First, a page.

To find all copies of one piece of your work online, you need to learn strategies for effective web searching. The one most important tip is this: don't search for words that describe an article, search for phrases that are contained in that article - and not in anyone else's.
If you are searching for web pages that may contain rip-offs of one of your photos, that means that you should be searching for words that would appear together in a decent caption for that photo, and nowhere else.
First, of course, you will look for your own name, in case the rippers-off have been silly enough to include it.
You almost always want to put names in quote marks, thus -
- so that the search engine will find only web pages with that name - "Jane Smith" together as a phrase - not those that merely mention a Charles Smith and a Jane Dickens.
Leave it out!
If you are unfortunate enough to have namesakes widely referenced on the web, you may be able to exclude them. For example in Google Jane Smith could exclude a namesake who sells quilting patterns:
- the minus sign excludes pages containing either of the words "quilt" or "quilting". (The minus sign is the same as the hyphen on a computer keyboard! You will want to use your own name, not Jane's.)
"Jane Smith" -quilt -quilting
This minus-sign convention appears to work at www.altavista.com too. In other search engines you want to head for the "advanced search" option, if there is one, and look for the place to enter words that "must not be included" or to search for pages that include "none of these words".
Narrowing it down
Or you could add extra words that narrow the search results down to your work. Think laterally. If Jane Smith is looking for book reviews,
may be a very good search, since many reviews will contain the ISBN of the book. They may not contain the word "review".
"Jane Smith" ISBN
Note the general principle: the more words you put into a search form, the fewer web pages you get back. That's because the search engine will try to find you pages that contain all the words.
Of course, it's better if you had the foresight to start doing your journalism under a unique name. The actors' union Equity insists that no two members share a stage name for a reason.
Far better than searching for your name, though, is searching for the most unusual phrase in an article.
If, for example, you've reviewed a book entitled "Logic Made Easy", a search for that will produce everything everyone's posted to the web about it, plus every page that uses this phrase about anything else. But a search for the phrase
(with quote marks) will produce that article, and only that article. (And of course this page.)
"cooked up by envious environmentalists"
Life beyond Google™
Actually, www.google.com didn't at first find it, using that search phrase. You need to use other search engines as well.
Google's advantage is a patented scheme that frequently displays the web pages that you want first, before less-relevant pages. But www.altavista.com and www.alltheweb.com both include more web pages from many sites than Google does, as does www.yahoo.com - and if you search cleverly, as described here, you can easily outdo Google's cleverness.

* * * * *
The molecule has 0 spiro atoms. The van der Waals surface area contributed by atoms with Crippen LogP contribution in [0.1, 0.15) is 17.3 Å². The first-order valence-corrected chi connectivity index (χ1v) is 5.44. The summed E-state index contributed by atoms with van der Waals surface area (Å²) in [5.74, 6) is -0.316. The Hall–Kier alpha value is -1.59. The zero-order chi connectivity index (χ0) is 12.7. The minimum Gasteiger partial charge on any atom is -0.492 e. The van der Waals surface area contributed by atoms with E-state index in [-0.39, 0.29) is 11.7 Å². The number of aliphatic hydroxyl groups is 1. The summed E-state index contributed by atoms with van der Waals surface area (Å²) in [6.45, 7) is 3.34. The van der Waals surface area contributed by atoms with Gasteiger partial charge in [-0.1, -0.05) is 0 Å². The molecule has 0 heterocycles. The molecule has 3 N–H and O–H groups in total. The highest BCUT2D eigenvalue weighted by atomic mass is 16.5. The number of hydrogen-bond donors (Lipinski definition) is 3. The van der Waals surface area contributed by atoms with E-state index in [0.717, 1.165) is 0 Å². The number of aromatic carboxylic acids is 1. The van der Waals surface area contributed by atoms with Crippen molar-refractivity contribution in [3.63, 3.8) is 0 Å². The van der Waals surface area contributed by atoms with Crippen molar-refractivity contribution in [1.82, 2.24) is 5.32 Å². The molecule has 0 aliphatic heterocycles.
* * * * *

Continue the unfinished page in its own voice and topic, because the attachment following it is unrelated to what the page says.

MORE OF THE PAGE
You could also try www.a9.com - though it doesn't seem to have the "advanced search" facility that allows you to specify words that the pages returned must not contain.
If your article doesn't include any improbable phrases, you can search for an improbable combination of words or phrases:
finds the above review, and only it (and this), using Google.
cooked "envious environmentalists"
The general principle is, again: search for a combination of words and phrases that should appear in the web page you are looking for, and no other. Looking for a different piece, the bizarre search
produced only the original review when we first checked in Google, but www.altavista.com turns up at least five "web reprints".
"bicameral mind" "bed-covers"
By the way, there's little point searching for a phrase of more than about 10 words, at least initially. Most search engines will ignore excess words and some may get confused.
TIP: Given a page of search results, Windows users can click with the right mouse button on the links and Mac users can hold down the Control key while clicking on it. A menu pops up and you can select either "open in new window" or "open in new tab" from it. This makes it easy to keep your place in the search results.
You should soon acquire the skill of scanning the 20-word extract from a page and its URL to see whether it's worth a quick flip over to look at it. (Like learning to swim, this skill is hard to describe in writing.)
TIP: Google provides an alerts service. Once you have found the perfect search term to find copies of an article, you can ask Google to email you every time a new matching page shows up.
Scanning individual sites
Some sites have useful search facilities of their own. But you can often get better results using the facility Google provides to scan a particular site, with searches such as these increasingly specific examples:
The rule when you specify
site: is that immediately after it you type part of the URL - up to and including the
.ac.uk or whatever - and then optionally add part of the stuff after the "slash" - for example
/news and a space and more words. AltaVista/Yahoo Advanced Search offers a similar facility - enter this information under
Location / by URL - and once again it returns more results.
The National Union of Journalists must not, can not and would not wish to dictate rates or terms of engagement to members or to editors. The information presented here is for guidance and as an aid to equitable negotiation only.
Suggestions apply to contracts governed by UK law only. In any event, nothing here should be construed as legal advice.